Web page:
Image David Davies/PA Photos
Racehorse welfare is a contentious issue, which sparks great debate between animal activists and racing fans – but conditions for the horses are improving every year, according to a leading sports vet.
At this year’s Grand National all 40 runners and riders came back unhurt – making it the fifth year with no fatalities. This follows a number of changes to the course made by the British Horseracing Authority, including making the fences less rigid and reducing the drop at Becher’s Brook.
It’s not just the high profile races that receive the best veterinary care. Vet Graham Potts from Three Counties Equine Hospital attended a recent point-to-point fixture at Worcester Racecourse, where he spoke to H&C’s Jenny Rudall about the work he does.
“There’s no question the horses enjoy racing, but our job is to make sure it’s done safely and the horses’ welfare comes first,” said Graham, who worked with the Australian Equestrian Team for more than 15 years and had attended six World Games and five Olympic Games.
As well as ensuring race safety, the horse’s after-care is also vital. You may have noticed at the Grand National that the winning jockey Derek Fox had to make the long walk back to the winner’s enclosure on foot. Aintree decided that due to the warm weather it was in the best interests of the horses’ welfare that the first four home were dismounted on the course and taken straight to the wash-down area to cool off.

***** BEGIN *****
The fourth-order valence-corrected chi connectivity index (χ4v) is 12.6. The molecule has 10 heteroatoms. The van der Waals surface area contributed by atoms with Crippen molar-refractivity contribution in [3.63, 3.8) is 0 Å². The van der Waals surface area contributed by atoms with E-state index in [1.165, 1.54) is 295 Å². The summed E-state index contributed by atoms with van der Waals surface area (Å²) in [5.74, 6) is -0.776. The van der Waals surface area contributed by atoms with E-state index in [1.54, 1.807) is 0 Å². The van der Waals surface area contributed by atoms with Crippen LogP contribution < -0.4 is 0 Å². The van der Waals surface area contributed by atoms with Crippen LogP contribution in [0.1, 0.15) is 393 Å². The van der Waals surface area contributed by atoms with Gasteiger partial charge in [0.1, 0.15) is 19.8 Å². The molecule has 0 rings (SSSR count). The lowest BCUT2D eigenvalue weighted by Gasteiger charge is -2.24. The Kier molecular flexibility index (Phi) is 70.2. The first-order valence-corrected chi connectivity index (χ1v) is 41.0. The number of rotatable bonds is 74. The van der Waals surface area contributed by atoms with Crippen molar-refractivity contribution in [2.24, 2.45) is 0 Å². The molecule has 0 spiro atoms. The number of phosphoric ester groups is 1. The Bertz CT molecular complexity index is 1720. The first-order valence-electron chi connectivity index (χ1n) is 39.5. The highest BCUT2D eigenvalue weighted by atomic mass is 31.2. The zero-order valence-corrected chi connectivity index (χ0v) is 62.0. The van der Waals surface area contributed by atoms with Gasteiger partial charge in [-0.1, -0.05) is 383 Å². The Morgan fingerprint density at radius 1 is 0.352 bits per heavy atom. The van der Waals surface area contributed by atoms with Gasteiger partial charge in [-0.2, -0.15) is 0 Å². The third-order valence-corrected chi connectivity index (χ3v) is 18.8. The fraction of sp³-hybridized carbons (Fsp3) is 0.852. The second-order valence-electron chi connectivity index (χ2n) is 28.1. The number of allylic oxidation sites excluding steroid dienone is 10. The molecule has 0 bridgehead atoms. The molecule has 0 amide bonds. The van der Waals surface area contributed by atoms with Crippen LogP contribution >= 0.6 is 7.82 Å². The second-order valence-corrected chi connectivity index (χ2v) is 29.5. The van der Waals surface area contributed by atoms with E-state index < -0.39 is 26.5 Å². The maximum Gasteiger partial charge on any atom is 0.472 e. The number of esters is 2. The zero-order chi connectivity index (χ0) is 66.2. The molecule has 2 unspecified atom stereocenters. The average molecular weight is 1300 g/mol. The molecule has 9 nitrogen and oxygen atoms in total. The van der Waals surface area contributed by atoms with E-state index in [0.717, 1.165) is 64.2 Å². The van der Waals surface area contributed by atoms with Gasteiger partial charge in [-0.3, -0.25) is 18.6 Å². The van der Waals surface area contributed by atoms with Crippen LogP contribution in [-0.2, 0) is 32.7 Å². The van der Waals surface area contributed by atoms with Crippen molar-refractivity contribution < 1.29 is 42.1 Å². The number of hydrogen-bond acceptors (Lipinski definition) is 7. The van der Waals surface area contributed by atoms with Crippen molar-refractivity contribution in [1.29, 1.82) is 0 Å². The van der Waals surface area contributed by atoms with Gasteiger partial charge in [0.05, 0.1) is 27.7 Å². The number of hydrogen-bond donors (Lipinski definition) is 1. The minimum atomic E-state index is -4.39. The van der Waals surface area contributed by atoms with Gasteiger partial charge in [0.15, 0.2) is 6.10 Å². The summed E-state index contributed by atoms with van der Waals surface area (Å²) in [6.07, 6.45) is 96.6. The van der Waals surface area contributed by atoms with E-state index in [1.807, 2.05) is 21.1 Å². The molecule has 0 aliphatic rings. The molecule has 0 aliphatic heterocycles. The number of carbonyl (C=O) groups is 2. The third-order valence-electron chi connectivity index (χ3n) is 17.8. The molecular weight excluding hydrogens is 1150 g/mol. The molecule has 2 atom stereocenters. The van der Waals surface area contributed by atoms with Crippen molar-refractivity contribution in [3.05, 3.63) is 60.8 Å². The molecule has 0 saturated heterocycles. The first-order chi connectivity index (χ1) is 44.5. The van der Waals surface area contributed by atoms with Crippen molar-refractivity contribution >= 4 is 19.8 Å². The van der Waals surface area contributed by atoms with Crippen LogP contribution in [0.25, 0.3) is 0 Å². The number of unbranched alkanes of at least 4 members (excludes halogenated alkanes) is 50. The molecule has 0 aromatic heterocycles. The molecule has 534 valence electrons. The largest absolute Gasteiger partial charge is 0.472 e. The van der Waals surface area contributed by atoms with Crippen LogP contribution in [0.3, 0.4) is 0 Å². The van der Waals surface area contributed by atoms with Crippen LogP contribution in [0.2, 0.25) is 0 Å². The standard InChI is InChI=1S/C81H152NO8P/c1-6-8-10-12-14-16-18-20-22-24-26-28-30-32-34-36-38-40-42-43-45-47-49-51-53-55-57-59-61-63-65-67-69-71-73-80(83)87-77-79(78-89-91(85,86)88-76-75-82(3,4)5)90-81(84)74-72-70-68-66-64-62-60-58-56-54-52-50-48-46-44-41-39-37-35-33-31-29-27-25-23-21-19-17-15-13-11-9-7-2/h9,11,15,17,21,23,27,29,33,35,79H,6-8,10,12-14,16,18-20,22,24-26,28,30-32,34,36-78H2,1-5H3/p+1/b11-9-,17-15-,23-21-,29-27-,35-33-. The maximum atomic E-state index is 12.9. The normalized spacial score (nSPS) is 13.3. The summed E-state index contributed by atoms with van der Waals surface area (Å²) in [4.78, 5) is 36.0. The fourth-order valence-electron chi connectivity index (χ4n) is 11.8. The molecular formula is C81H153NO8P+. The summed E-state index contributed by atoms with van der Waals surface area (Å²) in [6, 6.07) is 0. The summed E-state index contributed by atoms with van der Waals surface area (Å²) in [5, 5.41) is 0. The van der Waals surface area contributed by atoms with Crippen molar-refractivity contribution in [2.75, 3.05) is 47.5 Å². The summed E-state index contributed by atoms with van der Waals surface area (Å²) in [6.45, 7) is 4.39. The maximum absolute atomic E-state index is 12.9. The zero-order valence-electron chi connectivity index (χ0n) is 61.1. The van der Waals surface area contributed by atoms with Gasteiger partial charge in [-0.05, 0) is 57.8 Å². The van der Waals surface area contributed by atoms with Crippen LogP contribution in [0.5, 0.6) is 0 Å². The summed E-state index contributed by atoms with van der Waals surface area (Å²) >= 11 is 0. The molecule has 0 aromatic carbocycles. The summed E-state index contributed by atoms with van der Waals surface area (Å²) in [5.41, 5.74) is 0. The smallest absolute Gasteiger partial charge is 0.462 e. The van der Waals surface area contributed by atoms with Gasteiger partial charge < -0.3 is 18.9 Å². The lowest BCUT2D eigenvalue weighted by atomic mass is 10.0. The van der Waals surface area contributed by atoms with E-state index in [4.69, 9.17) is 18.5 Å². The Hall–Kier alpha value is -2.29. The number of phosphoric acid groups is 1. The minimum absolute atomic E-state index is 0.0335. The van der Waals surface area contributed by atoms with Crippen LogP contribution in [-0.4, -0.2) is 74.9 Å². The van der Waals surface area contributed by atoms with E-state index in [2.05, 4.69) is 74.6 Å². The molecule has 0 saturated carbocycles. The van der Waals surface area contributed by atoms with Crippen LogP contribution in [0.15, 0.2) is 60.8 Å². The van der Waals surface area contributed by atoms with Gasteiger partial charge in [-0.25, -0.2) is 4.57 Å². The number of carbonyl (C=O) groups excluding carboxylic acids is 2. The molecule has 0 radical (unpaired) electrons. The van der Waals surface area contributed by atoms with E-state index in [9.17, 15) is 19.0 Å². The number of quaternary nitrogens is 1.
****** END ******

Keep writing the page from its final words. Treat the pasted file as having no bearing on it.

According to Graham the coverage of horse welfare on such a public platform has a trickle-down effect.
“The welfare and cooling of the horse is becoming more and more common – people are aware of it, but 10 years ago they weren’t,” he said. “Many point-to-points go to great lengths to provide cooling facilities. It is really important for the horse’s welfare, particularly when the temperature rises.”
To see this fascinating interview with Graham in full, as well as thrilling point-to-point action, don’t miss Rudall’s Round-Up: Worcestershire P2P when it airs on 24 April at 8.30pm on Sky 253. If you don’t have Sky you watch online by subscribing to H&C Play.